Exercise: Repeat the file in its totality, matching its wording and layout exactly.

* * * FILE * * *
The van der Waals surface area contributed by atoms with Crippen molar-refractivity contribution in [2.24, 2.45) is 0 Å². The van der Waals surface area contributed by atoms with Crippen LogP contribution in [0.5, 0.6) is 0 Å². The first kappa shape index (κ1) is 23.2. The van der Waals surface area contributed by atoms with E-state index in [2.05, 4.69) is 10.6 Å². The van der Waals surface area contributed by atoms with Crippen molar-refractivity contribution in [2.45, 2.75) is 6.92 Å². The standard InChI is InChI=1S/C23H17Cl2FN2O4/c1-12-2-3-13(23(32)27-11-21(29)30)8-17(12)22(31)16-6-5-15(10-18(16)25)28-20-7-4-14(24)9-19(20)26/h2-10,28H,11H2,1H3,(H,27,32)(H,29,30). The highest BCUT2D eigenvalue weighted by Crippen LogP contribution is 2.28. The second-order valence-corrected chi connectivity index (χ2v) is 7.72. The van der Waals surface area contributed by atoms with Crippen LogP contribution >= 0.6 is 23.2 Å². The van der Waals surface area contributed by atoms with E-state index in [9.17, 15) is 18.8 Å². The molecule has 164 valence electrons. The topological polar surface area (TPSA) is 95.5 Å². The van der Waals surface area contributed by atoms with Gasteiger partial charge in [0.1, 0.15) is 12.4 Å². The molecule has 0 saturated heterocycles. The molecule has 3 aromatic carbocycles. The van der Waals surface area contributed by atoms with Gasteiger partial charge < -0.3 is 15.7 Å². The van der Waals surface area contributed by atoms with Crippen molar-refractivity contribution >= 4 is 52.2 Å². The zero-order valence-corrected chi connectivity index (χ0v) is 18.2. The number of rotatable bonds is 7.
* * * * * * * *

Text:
The van der Waals surface area contributed by atoms with Crippen molar-refractivity contribution in [2.24, 2.45) is 0 Å². The van der Waals surface area contributed by atoms with Crippen LogP contribution in [0.5, 0.6) is 0 Å². The first kappa shape index (κ1) is 23.2. The van der Waals surface area contributed by atoms with E-state index in [2.05, 4.69) is 10.6 Å². The van der Waals surface area contributed by atoms with Crippen molar-refractivity contribution in [2.45, 2.75) is 6.92 Å². The standard InChI is InChI=1S/C23H17Cl2FN2O4/c1-12-2-3-13(23(32)27-11-21(29)30)8-17(12)22(31)16-6-5-15(10-18(16)25)28-20-7-4-14(24)9-19(20)26/h2-10,28H,11H2,1H3,(H,27,32)(H,29,30). The highest BCUT2D eigenvalue weighted by Crippen LogP contribution is 2.28. The second-order valence-corrected chi connectivity index (χ2v) is 7.72. The van der Waals surface area contributed by atoms with Crippen LogP contribution >= 0.6 is 23.2 Å². The van der Waals surface area contributed by atoms with E-state index in [9.17, 15) is 18.8 Å². The molecule has 164 valence electrons. The topological polar surface area (TPSA) is 95.5 Å². The van der Waals surface area contributed by atoms with Gasteiger partial charge in [0.1, 0.15) is 12.4 Å². The molecule has 0 saturated heterocycles. The molecule has 3 aromatic carbocycles. The van der Waals surface area contributed by atoms with Gasteiger partial charge < -0.3 is 15.7 Å². The van der Waals surface area contributed by atoms with Crippen molar-refractivity contribution >= 4 is 52.2 Å². The zero-order valence-corrected chi connectivity index (χ0v) is 18.2. The number of rotatable bonds is 7.